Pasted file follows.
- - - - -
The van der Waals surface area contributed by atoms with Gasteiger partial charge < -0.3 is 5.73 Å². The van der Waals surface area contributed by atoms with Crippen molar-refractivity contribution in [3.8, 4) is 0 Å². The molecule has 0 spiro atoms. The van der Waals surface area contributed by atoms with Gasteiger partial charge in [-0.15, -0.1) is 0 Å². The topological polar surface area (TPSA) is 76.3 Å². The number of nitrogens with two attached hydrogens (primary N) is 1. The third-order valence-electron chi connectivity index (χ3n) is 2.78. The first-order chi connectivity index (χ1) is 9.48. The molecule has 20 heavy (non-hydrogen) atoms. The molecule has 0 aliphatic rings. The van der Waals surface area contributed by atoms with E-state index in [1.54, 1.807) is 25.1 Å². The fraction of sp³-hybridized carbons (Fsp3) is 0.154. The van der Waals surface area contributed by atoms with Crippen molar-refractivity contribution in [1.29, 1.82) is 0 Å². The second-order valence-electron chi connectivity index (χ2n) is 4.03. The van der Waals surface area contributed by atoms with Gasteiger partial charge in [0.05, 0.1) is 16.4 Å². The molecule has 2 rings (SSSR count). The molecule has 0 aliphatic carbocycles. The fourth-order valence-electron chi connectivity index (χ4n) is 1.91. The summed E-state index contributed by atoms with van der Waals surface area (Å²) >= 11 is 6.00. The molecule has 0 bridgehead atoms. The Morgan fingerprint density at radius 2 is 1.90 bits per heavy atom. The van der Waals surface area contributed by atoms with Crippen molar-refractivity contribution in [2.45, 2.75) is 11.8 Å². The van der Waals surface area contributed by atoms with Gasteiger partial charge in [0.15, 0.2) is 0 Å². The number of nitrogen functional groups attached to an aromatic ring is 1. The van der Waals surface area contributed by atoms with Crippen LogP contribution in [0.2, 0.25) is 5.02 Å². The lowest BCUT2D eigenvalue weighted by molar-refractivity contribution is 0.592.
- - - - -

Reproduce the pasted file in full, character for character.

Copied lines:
The van der Waals surface area contributed by atoms with Gasteiger partial charge < -0.3 is 5.73 Å². The van der Waals surface area contributed by atoms with Crippen molar-refractivity contribution in [3.8, 4) is 0 Å². The molecule has 0 spiro atoms. The van der Waals surface area contributed by atoms with Gasteiger partial charge in [-0.15, -0.1) is 0 Å². The topological polar surface area (TPSA) is 76.3 Å². The number of nitrogens with two attached hydrogens (primary N) is 1. The third-order valence-electron chi connectivity index (χ3n) is 2.78. The first-order chi connectivity index (χ1) is 9.48. The molecule has 20 heavy (non-hydrogen) atoms. The molecule has 0 aliphatic rings. The van der Waals surface area contributed by atoms with E-state index in [1.54, 1.807) is 25.1 Å². The fraction of sp³-hybridized carbons (Fsp3) is 0.154. The van der Waals surface area contributed by atoms with Crippen molar-refractivity contribution in [1.29, 1.82) is 0 Å². The second-order valence-electron chi connectivity index (χ2n) is 4.03. The van der Waals surface area contributed by atoms with Gasteiger partial charge in [0.05, 0.1) is 16.4 Å². The molecule has 2 rings (SSSR count). The molecule has 0 aliphatic carbocycles. The fourth-order valence-electron chi connectivity index (χ4n) is 1.91. The summed E-state index contributed by atoms with van der Waals surface area (Å²) >= 11 is 6.00. The molecule has 0 bridgehead atoms. The Morgan fingerprint density at radius 2 is 1.90 bits per heavy atom. The van der Waals surface area contributed by atoms with Crippen molar-refractivity contribution in [2.45, 2.75) is 11.8 Å². The van der Waals surface area contributed by atoms with Gasteiger partial charge in [0.15, 0.2) is 0 Å². The number of nitrogen functional groups attached to an aromatic ring is 1. The van der Waals surface area contributed by atoms with Crippen LogP contribution in [0.2, 0.25) is 5.02 Å². The lowest BCUT2D eigenvalue weighted by molar-refractivity contribution is 0.592.